Colombia is known for its diversity of flowers and this week, they are put in the spotlight during the Proflora, held in Bogota, Colombia. But what's the story behind these flowers? We got the opportunity to visit a breeder and a handful of farms that contribute to the creation of this broad range of products. These were BallSB, Casablanca, Inverpalmas, Flores de Serrezuela, Colombia Verde, and Rumhora. What follows is a small peek behind the scenes, later we'll plan to pay more attention to each of these beautiful companies separately, so watch this space!
The large diversity of flowers in Colombia is made possible by the breeders. BallSB, for example. At their R&D facility, a large variety of flowers (mainly fillers) were on display. They breed limonium and gypsophila, are the distributor of PanAmerican Seed, but also test and distribute varieties of other breeders. In total, they have 300 varieties in their assortment.
Carmen Lucia Marquez of BallSB in front of the Delphiniums
All these varieties are displayed in beds in their showhouse, which will be visited by many people in the industry. We got the chance to see it first hand.
One of the 6 greenhouses at the R&D facility of BallSB
Then Casablanca, part of Grupo Chia. On 22 ha, they grow 10 different products, but their main product is the chrysanthemum, followed by summer flowers.
Katarina Torres, Director of production at Casablanca
A new product that they will introduce soon is the gerbera. It is not a new product to them, as they produced it 10 years ago. Now, however, they started to grow it - the mini gerberas - again as the market is asking for it.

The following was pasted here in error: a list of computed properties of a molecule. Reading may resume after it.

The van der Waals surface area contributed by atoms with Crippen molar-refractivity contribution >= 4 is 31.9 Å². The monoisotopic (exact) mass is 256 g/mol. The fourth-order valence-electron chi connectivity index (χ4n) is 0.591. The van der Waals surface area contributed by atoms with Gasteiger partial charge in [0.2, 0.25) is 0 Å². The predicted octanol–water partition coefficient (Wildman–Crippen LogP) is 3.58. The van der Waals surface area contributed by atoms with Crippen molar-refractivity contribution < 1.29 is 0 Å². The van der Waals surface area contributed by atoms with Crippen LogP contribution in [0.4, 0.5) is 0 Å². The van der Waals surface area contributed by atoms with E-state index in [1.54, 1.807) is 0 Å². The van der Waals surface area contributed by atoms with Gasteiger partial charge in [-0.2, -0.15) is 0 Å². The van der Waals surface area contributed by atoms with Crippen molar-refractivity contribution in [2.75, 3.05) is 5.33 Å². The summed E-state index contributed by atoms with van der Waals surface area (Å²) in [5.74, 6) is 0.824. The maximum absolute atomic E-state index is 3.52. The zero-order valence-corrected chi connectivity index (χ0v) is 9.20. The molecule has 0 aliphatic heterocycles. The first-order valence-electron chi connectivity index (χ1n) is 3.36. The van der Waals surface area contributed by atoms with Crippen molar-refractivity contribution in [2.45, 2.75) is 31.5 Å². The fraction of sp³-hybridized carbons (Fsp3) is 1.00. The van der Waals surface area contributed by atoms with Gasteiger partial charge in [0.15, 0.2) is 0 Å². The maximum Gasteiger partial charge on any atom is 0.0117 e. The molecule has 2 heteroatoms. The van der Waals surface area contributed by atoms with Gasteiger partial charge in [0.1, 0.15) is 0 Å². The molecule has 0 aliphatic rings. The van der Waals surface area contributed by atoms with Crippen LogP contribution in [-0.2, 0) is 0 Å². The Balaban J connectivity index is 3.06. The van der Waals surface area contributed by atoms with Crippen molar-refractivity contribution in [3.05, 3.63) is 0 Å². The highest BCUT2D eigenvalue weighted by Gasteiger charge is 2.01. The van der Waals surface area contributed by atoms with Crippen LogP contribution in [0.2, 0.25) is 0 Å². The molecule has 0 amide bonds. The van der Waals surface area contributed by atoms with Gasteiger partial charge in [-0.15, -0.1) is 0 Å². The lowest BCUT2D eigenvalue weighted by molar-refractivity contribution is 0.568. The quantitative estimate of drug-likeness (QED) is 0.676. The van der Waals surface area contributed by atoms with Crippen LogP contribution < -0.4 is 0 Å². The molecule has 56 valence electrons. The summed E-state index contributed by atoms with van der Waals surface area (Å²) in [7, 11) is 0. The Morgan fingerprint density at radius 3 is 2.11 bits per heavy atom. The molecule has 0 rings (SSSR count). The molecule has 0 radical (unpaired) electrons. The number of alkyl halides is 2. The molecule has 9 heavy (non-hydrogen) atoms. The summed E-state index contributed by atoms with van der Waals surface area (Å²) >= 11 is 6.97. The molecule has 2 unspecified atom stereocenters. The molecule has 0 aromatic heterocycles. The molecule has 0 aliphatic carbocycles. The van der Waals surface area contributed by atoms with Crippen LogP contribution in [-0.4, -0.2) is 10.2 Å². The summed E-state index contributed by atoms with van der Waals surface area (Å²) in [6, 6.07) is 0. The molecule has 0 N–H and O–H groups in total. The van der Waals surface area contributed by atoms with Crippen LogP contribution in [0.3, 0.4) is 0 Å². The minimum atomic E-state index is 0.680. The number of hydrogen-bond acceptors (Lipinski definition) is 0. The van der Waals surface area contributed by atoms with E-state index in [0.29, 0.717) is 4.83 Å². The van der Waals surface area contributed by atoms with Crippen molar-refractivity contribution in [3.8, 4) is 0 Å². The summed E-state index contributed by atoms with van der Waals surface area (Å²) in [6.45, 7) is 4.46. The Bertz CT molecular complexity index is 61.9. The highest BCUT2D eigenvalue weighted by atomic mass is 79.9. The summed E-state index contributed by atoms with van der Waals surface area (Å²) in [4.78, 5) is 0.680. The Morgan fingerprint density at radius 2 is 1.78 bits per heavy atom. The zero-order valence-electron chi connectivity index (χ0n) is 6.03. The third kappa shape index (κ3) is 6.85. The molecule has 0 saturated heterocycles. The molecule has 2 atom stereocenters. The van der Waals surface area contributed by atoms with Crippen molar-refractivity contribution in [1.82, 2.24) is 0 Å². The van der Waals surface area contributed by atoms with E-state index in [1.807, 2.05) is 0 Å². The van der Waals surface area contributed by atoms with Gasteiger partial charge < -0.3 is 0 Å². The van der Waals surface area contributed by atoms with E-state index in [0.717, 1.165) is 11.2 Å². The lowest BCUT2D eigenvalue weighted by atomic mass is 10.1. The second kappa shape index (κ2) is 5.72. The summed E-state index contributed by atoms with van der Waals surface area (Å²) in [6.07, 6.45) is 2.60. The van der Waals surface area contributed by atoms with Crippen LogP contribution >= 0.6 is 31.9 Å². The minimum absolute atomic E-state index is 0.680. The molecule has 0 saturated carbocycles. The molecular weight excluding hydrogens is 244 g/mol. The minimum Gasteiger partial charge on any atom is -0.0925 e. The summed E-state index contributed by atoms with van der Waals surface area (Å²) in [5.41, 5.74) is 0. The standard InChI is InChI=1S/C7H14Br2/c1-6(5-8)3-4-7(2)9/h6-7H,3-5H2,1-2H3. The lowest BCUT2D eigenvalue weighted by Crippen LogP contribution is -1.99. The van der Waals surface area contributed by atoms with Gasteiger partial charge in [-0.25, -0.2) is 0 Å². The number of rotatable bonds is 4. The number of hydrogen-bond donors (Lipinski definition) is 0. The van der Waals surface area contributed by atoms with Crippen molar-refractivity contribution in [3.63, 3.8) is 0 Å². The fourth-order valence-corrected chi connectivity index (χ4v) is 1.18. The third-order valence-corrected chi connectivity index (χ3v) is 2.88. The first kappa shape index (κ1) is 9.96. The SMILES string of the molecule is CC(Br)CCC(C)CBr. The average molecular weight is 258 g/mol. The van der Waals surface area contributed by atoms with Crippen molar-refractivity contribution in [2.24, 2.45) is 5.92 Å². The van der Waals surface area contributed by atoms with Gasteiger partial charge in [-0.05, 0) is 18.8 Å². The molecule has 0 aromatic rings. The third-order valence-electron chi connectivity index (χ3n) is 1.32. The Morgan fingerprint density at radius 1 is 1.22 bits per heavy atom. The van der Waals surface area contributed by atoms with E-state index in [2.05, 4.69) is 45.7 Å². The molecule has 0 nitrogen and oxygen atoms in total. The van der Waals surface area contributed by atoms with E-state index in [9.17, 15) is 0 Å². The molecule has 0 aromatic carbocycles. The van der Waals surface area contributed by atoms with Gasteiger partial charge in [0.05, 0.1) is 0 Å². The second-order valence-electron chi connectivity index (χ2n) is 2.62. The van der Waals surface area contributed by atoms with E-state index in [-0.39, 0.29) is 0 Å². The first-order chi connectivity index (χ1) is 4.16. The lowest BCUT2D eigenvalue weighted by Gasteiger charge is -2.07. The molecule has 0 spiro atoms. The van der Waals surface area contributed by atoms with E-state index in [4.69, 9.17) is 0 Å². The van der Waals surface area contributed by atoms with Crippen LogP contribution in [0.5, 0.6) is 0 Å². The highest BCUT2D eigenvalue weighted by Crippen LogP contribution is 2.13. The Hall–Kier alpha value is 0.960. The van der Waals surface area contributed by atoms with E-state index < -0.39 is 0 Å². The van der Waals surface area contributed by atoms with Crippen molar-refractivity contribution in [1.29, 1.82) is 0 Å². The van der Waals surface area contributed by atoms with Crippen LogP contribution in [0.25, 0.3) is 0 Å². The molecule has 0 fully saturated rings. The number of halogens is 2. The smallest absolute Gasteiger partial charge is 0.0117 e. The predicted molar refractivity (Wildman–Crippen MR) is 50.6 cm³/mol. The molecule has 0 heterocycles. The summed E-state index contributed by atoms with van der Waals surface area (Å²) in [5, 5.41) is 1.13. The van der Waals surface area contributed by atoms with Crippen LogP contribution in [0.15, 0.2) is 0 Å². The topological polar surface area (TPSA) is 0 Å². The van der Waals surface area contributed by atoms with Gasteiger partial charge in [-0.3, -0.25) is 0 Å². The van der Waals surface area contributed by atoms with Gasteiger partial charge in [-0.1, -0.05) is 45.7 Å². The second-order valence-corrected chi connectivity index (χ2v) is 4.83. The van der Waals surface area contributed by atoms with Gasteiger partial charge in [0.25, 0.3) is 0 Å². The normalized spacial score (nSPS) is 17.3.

The area where gerbera plants are being grown
At 40 ha farm Inverpalmas, roses, carnations and spray carnations are being grown on two locations (a location of 30 ha and one of 10 ha). They've also been making bouquets on request for quite some years, but over the last years, they've started to promote it more.
Jose Enrique Gutierrez, Sales & Marketing Services at Inverpalmas with the rose Lemonade
According to Gutierrez, making bouquets is one of their strengths. They use their own flowers and, when needed, buy fillers and greens from other farms.
Bouquets being made at the farm of Inverpalmas
Flores de Serrezuela
Asocolflores, the Colombian association of flowers exporters, organized a press tour as well. Here we had the opportunity to get acquainted with three growers, the first one being Flores de Serrezuela. This family business, now headed by Ricardo Samper Camacho (second generation), produces carnation, spray carnation and roses.
Ricardo Samper Camacho giving a tour
Besides more interesting aspects to the company - especially its social strategy deserves more attention - a fun detail is the transportation of flowers from the greenhouses to the place where they will be processed. Automation is in the making, but for now, a couple of horses help out!
Horse helping out
The tour continued to two smaller (though by no means small) foliage growers, Colombia Verde and Rumhora. Though both definitely have their own different identity and distinct product range, they share a couple of important similarities. Both focus their production on foliage, a relatively niche market. The production is quite different than, say, growing carnations or even roses.
Walking about at the farm of Colombia Verde
Secondly - and this Asocolflores hoped to illustrate in particular by picking out these three companies - the workers are treated well. For 300 dollars a month, most Westerners among us would shrink back; for the way you'd be treated, however, you might almost consider the opportunity. Generally, all workers are employed full time, they enjoy social security, they build up a pension, transportation and lunch are either for free or available at largely reduced prices, etc. It is for especially this reason, you might consider buying a bouquet for your wife tonight when you get home after work. With foliage, of course.
Carlos Castro, owner of Rumhora, passionately talking about his products & farm
These companies will also be at the Proflora in Bogota, which starts today and will end on Friday. The FloralDaily team is present to make a photo report, which will be published on Monday.